WHY ARE SO MANY SMARTPHONES EXPLODING?

Twitter has been lately abuzz with consumers crying foul about their exploding smartphones.

The latest casualty was a Reliance LYF smartphone owned by a Kashmiri youth. Tanvir Sadiq, who is political secretary to the National Conference, took to Twitter to put up pictures of the burnt device and say he and his family had a narrow escape.

Another consumer also took to Twitter to report about his burnt OnePlus One, and said the phone exploded while it was being charged. In fact, Indian aviation regulator DGCA banned Samsung phones on flights two months ago after reports of Note 7 blasts followed by a Note 2 explosion.

But why are smartphone batteries exploding now? Scientists and researchers seem to point in the direction of heat/thermal management on the device and also high usage of devices these days.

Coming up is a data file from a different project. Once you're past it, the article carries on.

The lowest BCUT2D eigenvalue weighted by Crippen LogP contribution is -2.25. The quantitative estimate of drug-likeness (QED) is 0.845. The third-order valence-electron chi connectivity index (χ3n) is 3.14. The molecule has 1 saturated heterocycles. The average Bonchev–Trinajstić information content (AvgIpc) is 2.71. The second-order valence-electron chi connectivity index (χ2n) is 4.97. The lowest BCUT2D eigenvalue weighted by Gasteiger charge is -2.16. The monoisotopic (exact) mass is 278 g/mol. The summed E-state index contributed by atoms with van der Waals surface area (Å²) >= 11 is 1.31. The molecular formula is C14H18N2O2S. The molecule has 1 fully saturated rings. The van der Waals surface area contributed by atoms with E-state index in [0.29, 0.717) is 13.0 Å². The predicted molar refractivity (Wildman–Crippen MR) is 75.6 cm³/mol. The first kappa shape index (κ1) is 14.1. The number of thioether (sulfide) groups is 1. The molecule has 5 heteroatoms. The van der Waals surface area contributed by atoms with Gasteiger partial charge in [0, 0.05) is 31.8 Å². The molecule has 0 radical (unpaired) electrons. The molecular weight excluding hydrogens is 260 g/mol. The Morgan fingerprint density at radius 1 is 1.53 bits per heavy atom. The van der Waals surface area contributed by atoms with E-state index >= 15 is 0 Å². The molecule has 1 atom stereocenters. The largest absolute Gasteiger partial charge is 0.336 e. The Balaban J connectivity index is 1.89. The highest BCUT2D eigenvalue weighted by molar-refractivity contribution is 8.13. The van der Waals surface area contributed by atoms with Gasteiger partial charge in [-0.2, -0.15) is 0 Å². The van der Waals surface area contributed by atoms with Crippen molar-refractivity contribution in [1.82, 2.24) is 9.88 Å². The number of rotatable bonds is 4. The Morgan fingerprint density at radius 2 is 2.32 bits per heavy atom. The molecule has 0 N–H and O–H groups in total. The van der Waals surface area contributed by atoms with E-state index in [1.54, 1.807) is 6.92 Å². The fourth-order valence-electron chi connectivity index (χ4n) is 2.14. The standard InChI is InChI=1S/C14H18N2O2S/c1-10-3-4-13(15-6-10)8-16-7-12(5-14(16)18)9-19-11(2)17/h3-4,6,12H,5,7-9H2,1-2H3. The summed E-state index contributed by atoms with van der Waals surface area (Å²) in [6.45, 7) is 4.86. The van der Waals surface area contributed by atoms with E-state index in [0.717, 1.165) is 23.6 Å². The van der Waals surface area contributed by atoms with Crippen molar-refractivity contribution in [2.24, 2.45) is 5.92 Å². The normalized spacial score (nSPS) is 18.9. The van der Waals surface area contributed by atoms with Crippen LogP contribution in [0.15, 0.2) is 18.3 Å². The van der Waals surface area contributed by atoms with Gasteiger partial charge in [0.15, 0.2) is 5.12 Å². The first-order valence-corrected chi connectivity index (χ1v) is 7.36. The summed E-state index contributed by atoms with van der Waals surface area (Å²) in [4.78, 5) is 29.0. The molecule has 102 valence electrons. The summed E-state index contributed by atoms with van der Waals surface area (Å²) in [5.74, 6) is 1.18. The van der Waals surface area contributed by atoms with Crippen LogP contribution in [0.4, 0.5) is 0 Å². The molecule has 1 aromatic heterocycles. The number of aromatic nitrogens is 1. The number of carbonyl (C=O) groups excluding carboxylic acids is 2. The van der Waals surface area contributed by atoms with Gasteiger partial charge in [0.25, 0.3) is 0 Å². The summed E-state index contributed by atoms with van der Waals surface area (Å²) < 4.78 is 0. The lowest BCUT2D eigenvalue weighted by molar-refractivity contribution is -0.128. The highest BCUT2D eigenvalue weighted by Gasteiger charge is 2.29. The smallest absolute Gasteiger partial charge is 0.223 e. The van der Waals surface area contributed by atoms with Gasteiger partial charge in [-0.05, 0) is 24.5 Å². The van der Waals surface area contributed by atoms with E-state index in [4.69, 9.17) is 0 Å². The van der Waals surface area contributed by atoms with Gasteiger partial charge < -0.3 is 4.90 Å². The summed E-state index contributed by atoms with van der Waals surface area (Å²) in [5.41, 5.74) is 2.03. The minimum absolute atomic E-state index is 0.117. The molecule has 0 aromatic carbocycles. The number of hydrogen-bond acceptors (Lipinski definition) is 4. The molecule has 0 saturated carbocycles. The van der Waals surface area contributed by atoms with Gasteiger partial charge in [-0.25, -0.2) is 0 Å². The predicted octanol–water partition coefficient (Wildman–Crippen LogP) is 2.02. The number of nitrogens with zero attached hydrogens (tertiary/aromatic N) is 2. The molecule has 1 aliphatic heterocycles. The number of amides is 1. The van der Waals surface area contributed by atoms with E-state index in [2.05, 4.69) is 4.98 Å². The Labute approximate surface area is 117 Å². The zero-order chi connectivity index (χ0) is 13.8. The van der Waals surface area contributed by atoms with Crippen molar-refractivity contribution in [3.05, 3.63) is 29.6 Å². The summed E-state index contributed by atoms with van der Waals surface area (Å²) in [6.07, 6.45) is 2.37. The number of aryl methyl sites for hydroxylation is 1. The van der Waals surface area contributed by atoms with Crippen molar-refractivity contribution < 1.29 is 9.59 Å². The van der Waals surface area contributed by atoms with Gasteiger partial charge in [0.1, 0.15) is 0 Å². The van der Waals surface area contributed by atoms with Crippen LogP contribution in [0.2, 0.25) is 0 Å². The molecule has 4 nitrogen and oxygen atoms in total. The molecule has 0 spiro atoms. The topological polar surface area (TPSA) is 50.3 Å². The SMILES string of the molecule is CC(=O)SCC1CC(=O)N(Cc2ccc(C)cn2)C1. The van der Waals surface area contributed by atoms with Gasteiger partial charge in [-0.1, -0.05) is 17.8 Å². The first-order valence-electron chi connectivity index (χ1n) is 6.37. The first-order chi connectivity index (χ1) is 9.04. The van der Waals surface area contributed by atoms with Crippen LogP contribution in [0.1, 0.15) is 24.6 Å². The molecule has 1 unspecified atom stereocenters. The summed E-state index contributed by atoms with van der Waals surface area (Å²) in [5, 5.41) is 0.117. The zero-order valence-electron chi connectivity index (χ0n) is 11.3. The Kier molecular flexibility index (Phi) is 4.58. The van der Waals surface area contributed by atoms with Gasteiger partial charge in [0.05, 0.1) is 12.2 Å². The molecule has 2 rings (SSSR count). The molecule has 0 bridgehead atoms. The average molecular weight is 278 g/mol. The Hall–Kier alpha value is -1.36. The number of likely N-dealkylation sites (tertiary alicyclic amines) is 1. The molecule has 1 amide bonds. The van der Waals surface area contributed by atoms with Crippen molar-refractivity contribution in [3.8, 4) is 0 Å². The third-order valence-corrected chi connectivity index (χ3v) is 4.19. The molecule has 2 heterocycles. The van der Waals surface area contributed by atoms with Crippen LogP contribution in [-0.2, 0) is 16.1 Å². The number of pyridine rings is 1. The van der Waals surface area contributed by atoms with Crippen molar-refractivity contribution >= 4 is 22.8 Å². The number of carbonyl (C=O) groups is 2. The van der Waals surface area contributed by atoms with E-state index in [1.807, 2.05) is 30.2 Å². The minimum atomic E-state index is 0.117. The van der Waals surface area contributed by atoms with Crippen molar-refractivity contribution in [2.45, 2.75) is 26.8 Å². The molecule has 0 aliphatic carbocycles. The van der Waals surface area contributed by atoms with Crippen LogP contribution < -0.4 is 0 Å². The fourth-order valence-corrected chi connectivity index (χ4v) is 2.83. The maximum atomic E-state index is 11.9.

A lithium-ion battery is a kind of rechargeable battery that uses different materials, one holding positive ions and the other holding negative ions. Called the cathode and the anode respectively, these ions move one way when charging, and back again when discharging — being used.

These two layers — or conductors —are never supposed to touch; so manufacturers insert separators to keep them apart. The chemical reaction that makes batteries work creates heat. Overcharging the packs — or charging them too fast — can lead to fires.